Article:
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React "hooking" into lifecyle methods

Nathan Sebhastian

The useEffect hook is the combination of the componentDidMount, componentDidUpdate, and componentWillUnmount class lifecycle methods. This hook is the ideal place for setting up listeners, fetching data from APIs, and removing listeners before the component is removed from the DOM.

The useEffect function is like saying, “Hi React, please do this thing after you render. ALWAYS.”

Let’s look at an example of useEffect in comparison with class lifecycle methods. Normally, in a class component, we write this kind of code:

class Example extends React.Component {
  constructor(props) {
    super(props);
    this.state = {
      role: 'web developer',
      name: 'Nathan',
    };
  }

  componentDidMount() {
    console.log(
      `didMount: Hello I'm ${this.state.name} and I'm a ${this.state.role}`
    );
  }

  componentDidUpdate() {
    console.log(
      `didUpdate: Hello I'm ${this.state.name} and I'm a ${this.state.role}`
    );
  }

  render() {
    return (
      <div>
        <p>{`Hello I'm ${this.state.name} and I'm a ${this.state.role}`}</p>
        <button
          onClick={() =>
            this.setState({ name: 'Gary', role: 'data scientist' })
          }
        >
          Change me
        </button>
      </div>
    );
  }
}

Since componentDidMount is only run once when the component is inserted into the DOM tree structure, subsequent renders won’t trigger the method anymore. In order to do run something on each render, you need to use componentDidUpdate method.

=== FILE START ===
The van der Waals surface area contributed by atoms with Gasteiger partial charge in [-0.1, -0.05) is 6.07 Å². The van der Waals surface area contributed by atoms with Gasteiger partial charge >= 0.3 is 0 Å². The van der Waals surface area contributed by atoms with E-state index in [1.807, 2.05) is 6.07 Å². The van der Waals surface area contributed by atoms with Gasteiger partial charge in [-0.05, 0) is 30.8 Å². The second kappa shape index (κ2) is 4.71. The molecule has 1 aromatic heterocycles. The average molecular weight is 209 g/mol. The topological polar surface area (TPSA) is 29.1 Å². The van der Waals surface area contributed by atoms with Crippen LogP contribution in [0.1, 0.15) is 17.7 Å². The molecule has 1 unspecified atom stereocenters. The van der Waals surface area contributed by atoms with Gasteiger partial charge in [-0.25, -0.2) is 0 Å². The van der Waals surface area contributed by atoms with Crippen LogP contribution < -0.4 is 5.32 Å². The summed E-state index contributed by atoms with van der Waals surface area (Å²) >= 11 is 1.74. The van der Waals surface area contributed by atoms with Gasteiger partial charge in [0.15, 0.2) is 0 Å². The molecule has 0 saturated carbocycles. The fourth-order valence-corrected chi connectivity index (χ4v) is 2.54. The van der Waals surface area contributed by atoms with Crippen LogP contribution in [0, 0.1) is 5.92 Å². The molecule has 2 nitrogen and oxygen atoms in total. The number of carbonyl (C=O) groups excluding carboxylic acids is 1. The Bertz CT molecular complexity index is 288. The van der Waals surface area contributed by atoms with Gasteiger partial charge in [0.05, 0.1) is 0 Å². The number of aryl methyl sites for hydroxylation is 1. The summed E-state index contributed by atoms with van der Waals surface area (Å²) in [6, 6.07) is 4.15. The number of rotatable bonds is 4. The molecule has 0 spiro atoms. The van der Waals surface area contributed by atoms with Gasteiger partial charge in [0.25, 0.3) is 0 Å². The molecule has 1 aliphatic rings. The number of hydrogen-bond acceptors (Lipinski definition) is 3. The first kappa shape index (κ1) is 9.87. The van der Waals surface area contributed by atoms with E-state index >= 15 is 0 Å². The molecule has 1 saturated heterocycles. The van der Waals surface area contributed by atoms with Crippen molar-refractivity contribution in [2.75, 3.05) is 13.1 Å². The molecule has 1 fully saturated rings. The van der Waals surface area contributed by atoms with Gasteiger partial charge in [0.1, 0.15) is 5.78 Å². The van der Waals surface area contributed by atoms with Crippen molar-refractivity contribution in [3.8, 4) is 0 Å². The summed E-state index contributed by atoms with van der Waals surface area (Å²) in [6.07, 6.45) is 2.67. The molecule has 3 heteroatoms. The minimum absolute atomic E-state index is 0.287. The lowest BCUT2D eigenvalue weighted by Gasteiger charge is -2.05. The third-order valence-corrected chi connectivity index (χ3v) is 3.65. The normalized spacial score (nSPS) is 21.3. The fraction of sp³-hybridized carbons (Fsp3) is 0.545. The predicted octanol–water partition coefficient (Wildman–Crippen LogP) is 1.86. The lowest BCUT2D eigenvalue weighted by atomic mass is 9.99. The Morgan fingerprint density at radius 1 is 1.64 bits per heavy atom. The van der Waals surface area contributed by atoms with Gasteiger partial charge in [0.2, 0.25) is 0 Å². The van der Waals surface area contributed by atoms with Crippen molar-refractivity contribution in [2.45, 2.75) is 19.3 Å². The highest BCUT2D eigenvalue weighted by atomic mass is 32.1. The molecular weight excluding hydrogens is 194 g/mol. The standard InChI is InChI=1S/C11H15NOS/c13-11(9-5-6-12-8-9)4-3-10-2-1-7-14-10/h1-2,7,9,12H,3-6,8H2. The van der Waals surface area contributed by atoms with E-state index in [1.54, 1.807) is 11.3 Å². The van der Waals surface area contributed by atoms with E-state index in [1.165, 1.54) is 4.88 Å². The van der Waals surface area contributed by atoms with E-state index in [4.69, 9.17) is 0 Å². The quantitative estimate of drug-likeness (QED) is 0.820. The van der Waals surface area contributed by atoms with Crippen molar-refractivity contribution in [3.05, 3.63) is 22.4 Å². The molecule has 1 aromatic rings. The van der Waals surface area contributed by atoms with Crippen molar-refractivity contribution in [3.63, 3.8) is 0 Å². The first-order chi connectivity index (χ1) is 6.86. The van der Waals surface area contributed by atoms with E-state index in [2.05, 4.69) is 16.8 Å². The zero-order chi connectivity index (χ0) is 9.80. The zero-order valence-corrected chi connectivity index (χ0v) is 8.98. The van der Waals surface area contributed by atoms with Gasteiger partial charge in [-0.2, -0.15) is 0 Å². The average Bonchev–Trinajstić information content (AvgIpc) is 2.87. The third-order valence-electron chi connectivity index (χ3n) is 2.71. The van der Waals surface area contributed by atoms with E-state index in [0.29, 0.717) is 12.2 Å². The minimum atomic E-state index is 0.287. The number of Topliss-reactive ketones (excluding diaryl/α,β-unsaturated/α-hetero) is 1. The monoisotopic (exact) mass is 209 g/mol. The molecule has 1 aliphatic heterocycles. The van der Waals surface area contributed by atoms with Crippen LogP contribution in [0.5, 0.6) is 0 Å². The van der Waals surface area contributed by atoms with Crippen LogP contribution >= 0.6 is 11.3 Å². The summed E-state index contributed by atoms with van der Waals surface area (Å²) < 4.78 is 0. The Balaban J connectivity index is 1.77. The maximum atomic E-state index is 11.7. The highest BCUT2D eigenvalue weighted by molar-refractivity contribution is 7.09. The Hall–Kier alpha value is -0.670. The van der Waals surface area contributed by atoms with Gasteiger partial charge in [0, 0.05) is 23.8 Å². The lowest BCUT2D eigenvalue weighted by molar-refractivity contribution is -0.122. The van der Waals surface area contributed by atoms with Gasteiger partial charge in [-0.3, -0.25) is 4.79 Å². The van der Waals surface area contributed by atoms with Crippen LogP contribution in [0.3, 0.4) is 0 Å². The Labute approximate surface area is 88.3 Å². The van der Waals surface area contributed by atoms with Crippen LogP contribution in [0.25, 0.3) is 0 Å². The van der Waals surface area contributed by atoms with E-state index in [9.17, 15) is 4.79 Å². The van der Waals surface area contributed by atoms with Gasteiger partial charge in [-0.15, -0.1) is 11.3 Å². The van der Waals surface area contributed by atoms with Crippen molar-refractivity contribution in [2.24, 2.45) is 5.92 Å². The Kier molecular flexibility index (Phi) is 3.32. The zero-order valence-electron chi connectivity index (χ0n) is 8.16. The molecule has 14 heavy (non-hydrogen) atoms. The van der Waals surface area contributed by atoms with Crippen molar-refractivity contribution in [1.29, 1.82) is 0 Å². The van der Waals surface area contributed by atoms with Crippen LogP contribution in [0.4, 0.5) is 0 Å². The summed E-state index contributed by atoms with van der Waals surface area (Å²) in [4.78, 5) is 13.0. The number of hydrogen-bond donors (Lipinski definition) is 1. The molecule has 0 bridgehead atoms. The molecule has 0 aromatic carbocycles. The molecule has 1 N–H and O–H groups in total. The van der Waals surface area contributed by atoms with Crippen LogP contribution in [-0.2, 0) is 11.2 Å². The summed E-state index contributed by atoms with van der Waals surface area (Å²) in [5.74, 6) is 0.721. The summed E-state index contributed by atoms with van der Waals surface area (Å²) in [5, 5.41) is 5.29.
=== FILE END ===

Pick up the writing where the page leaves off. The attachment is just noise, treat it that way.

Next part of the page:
Since useEffect runs on every render, using useEffect hook is like having both componentDidMount and componentDidUpdate in one single method. It accepts two arguments:

  1. (mandatory): A function to run on every render.
  2. (optional): An array of state variables to watch for changes. useEffect will be skipped if none of the variables are updated.

Rewriting the above class into a functional component would look like this:

const Example = props => {
  const [name, setName] = useState('Nathan');
  const [role, setRole] = useState('web developer');

  useEffect(() => {
    console.log(`Hello I'm ${name} and I'm a ${role}`);
  });

  return (
    <div>
      <p>{`Hello I'm ${name} and I'm a ${role}`}</p>
      <button
        onClick={() => {
          setName('Gary');
          setRole('data scientist')
          }}>
        Change me
      </button>
    </div>
  )
}

The functional component we just wrote will run the function inside useEffect on each render. Now, this isn’t optimal because the state won’t be updated after the first click. This is where useEffect's second argument comes into play.

useEffect(() => {
    console.log(`Hello I'm ${name} and I'm a ${role}`);
  }, [name, role] );

By adding the array above, React will skip running the console.log method when there is no change made to the state variables.

The componentWillUnmount and skipping componentDidUpdate part

You might have some code that needs to run when the component is removed from the DOM tree. In the useEffect hook, you can specify a componentWillUnmount method by returning a function from the first argument. Here is an example:

useEffect(() => {
    console.log(`Hello I'm ${name} and I'm a ${role}`);

    return () => { console.log("componentWillUnmount"); }
  }, [name, role] );

Since componentWillUnmount is used for cleaning whatever is left behind by your component, it’s really hard to give a practical example, but one example might be when using a third-party library like C3.js from Ashley Wilson.

We can rewrite his code from this:

componentDidMount () {
  this._initGraph();
}

componentWillUnmount () {
  this.graph = this.graph.destroy();
}

to this:

useEffect(() => {
    this._initGraph();

    return () => { this.graph = this.graph.destroy(); }
  }, [] );

Do you wonder why we pass an empty array in the second argument? That’s because we want the hook to run this._initGraph() only once on componentDidMount. You can pass an empty array [] to tell React that this component should never re-render.

Conclusion

useEffect is the function component way to create lifecycle methods, and in the spirit of React hooks, it does make React code cleaner while using fewer lines of code.

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